Efforts to revamp the state’s decades-old laws on criminal discovery continued in Albany on Tuesday as advocates and elected officials gathered at the state capitol to push for the reform, which appeared to gain momentum among lawmakers in recent days.
A bill that would mandate the exchange of evidence that prosecutors and defendants intend to present at trial early on in a criminal proceeding could be approved as early as next week, lawmakers have said.
Assemblyman Joseph Lentol, D-Brooklyn, said the Legislature is planning to include discovery reform in a broader package of bills related to criminal justice reform. Assembly Speaker Carl Heastie, D-Bronx, said last week that lawmakers would likely unveil that legislation before the end of next week.
The main sticking point on criminal justice reform at the moment is whether the state should do away with monetary bail altogether and instead allow most defendants to walk free until their trial date. That reform is intended to allow defendants who cannot afford bail the same opportunity to avoid incarceration before trial as those with more financial resources.
Lentol said aside from that issue and a few other technical differences, the Assembly and Senate are mostly in line on the upcoming series of bills.
“I think we’re close to the Senate on many of the items that need to be discussed for our criminal justice reform package,” Lentol said.
Democrats in the Assembly were planning to privately discuss legislation to enact discovery reform later Tuesday afternoon, Lentol said. He sponsors the bill in the Assembly, where Democrats in the majority have historically coalesced around criminal justice reforms that would benefit defendants.
This is the first year after nearly a decade that those reforms could become law after Democrats flipped the State Senate from Republican control in last year’s elections. State Sen. Jamaal Bailey, D-Bronx, chairman of the Codes Committee, sponsors the discovery bill in the Senate. He rallied with advocates on Tuesday for the legislation.
“If we look at our criminal justice system, it’s supposed to be predicated on fairness,” Bailey said. “This is not to give defense attorneys an advantage. This is not to disadvantage prosecutors. This is about fairness.”
Advocates for the reform have pointed to the disparity on discoverable material between criminal cases and civil matters. During a civil proceeding, material to be used at trial is openly exchanged between attorneys for both parties. Criminal discovery in New York works differently and can often be withheld from the defense until days before trial.
The bill sponsored by Lentol and Bailey would require the first phase of discoverable material to be sent to the defense within 15 days of an arraignment, which prosecutors have said would not be enough time in many cases. Albany County District Attorney David Soares, the current president of the District Attorneys Association of the State of New York, said as much in testimony submitted to the Legislature on criminal justice reform last week.
“In many counties in our state, our prosecutors are dealing with multiple police agencies, including the state police,” Soares wrote. “Each police agency has their own manner and turnaround time when providing reports. Some police agencies can take up to 30 days to provide a police report.”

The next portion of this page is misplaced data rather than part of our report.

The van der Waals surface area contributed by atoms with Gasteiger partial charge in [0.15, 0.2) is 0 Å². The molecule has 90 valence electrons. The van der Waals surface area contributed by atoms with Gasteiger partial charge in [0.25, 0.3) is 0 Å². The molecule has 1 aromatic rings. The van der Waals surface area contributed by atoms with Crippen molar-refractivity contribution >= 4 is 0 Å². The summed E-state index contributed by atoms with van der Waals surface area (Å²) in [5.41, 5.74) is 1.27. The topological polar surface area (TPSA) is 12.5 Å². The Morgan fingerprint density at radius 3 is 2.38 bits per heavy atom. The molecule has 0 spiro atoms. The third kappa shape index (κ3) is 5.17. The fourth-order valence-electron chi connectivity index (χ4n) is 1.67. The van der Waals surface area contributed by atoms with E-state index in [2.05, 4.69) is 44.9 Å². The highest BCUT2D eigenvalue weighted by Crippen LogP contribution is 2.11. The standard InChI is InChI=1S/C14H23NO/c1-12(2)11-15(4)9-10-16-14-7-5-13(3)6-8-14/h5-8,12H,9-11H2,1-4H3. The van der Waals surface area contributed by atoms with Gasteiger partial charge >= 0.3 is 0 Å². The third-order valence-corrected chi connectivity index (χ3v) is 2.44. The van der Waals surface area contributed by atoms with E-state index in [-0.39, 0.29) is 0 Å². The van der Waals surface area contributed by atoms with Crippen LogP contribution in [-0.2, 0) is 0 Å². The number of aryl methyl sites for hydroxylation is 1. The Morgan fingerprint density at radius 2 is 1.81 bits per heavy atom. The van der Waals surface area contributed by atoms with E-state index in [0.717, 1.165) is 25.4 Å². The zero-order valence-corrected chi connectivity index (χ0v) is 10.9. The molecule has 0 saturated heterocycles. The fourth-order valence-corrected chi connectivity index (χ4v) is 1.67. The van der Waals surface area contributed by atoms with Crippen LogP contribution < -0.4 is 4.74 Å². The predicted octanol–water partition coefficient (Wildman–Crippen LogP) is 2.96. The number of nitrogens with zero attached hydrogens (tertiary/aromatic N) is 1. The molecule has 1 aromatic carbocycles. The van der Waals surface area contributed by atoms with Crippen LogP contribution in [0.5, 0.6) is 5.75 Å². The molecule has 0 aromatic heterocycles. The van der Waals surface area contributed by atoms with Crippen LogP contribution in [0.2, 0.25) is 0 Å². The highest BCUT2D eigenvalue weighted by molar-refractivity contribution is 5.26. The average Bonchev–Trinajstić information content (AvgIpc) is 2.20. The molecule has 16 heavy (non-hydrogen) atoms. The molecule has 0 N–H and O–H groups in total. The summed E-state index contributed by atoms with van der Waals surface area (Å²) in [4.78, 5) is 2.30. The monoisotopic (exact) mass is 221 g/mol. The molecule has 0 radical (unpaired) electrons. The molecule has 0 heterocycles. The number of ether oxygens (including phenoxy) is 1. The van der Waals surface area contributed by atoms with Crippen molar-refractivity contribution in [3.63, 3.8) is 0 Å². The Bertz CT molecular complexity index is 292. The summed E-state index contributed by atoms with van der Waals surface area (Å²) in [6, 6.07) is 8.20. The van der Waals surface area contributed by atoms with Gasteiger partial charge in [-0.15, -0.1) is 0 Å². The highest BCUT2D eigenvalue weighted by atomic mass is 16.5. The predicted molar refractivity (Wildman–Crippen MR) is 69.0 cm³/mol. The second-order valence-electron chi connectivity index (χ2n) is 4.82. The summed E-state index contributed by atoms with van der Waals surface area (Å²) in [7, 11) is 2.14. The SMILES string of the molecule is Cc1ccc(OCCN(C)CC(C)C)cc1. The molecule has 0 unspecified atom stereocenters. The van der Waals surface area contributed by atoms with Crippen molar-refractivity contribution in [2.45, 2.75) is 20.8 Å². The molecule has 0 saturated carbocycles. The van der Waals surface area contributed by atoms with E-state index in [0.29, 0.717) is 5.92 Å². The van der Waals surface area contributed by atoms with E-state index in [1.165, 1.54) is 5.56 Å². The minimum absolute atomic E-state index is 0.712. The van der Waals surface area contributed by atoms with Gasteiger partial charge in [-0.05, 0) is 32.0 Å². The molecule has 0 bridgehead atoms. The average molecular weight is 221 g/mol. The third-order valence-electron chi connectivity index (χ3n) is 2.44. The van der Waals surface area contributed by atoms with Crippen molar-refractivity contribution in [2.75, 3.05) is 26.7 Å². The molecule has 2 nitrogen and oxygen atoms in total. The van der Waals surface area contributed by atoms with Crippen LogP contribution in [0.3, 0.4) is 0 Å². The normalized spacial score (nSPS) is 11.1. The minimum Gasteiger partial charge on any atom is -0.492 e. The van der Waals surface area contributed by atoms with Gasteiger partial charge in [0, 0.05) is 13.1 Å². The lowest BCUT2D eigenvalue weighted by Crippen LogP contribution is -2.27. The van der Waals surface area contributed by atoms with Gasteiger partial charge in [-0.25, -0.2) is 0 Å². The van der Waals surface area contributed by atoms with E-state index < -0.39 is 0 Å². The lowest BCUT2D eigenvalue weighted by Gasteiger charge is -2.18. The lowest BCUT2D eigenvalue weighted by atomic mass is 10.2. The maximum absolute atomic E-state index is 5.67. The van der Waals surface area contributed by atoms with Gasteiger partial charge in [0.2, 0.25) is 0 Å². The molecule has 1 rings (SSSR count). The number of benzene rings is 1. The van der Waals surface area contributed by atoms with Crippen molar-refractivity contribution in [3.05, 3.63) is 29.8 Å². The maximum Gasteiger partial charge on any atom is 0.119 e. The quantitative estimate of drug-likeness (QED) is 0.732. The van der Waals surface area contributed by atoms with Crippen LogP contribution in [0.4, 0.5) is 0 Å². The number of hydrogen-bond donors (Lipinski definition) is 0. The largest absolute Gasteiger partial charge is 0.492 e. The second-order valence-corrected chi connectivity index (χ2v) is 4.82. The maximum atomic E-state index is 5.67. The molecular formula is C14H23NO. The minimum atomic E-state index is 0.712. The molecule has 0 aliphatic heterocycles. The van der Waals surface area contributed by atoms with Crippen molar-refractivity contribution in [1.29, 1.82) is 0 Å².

There are also concerns about what kind of material would be available to defendants well ahead of trial, such as the names and personal information of victims and witnesses. Soares wrote in his testimony that identifying those individuals may add to witness intimidation and reduce the likelihood in future cases that people will come forward with information.
“Prematurely exposing the identity of witnesses could result in more harassment, intimidation and violence against innocent citizens,” Soares said. “Witnesses could increasingly refuse to cooperate if they know that their name, address and contact information will be given to the defendant well before trial.”
Andrew Kossover, legislative chairman of the New York State Association of Criminal Defense Lawyers, said the bill being considered addresses that concern by allowing prosecutors to request a protective order on an individual’s identifiable information. That would be at the discretion of the judge overseeing the case.
“The bill allows for the district attorney to go to the judge and request a protective order and a judge generally will err on the side of caution and grant said protective order, and that means the district attorney is good and doesn’t have to release that information,” Kossover said.
He also argued that, in many cases, defense attorneys already accept discoverable material from prosecutors that’s been heavily redacted to hide the identities of individuals. A protective order would be the last resort for a prosecutor when the defense does not agree to accept the redacted material.
Kossover stood with a handful of other criminal justice reform groups on Tuesday to rally for the legislation. The Repeal the Blindfold Coalition includes more than 15 organizations comprised of defense lawyers, former law enforcement officials, and others that support discovery reform.
If the proposal is not approved by lawmakers in the coming weeks, it will likely be included in legislation on the state budget, which is commonly used as a catchall for certain bills during the first three months of the year. The spending plan is due at the end of March, but lawmakers could also take up the reforms at any point after the budget is passed until the session is scheduled to end in June.